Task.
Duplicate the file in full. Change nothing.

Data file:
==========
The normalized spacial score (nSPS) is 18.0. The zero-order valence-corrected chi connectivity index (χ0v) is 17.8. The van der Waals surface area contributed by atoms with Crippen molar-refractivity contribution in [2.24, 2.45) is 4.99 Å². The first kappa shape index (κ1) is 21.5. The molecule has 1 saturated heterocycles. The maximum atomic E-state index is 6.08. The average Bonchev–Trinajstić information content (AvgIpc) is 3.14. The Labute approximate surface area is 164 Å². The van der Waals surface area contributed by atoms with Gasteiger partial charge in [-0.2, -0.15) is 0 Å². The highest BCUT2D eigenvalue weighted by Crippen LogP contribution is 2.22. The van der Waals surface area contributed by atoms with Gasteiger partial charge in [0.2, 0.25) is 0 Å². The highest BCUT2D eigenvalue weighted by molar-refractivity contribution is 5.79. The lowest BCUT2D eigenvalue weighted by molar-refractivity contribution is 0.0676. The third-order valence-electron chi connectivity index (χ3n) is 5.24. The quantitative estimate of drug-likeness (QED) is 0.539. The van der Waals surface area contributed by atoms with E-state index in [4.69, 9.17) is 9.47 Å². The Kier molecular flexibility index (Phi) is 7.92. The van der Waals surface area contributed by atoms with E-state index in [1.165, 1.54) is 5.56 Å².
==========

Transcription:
The normalized spacial score (nSPS) is 18.0. The zero-order valence-corrected chi connectivity index (χ0v) is 17.8. The van der Waals surface area contributed by atoms with Crippen molar-refractivity contribution in [2.24, 2.45) is 4.99 Å². The first kappa shape index (κ1) is 21.5. The molecule has 1 saturated heterocycles. The maximum atomic E-state index is 6.08. The average Bonchev–Trinajstić information content (AvgIpc) is 3.14. The Labute approximate surface area is 164 Å². The van der Waals surface area contributed by atoms with Gasteiger partial charge in [-0.2, -0.15) is 0 Å². The highest BCUT2D eigenvalue weighted by Crippen LogP contribution is 2.22. The van der Waals surface area contributed by atoms with Gasteiger partial charge in [0.2, 0.25) is 0 Å². The highest BCUT2D eigenvalue weighted by molar-refractivity contribution is 5.79. The lowest BCUT2D eigenvalue weighted by molar-refractivity contribution is 0.0676. The third-order valence-electron chi connectivity index (χ3n) is 5.24. The quantitative estimate of drug-likeness (QED) is 0.539. The van der Waals surface area contributed by atoms with E-state index in [4.69, 9.17) is 9.47 Å². The Kier molecular flexibility index (Phi) is 7.92. The van der Waals surface area contributed by atoms with E-state index in [1.165, 1.54) is 5.56 Å².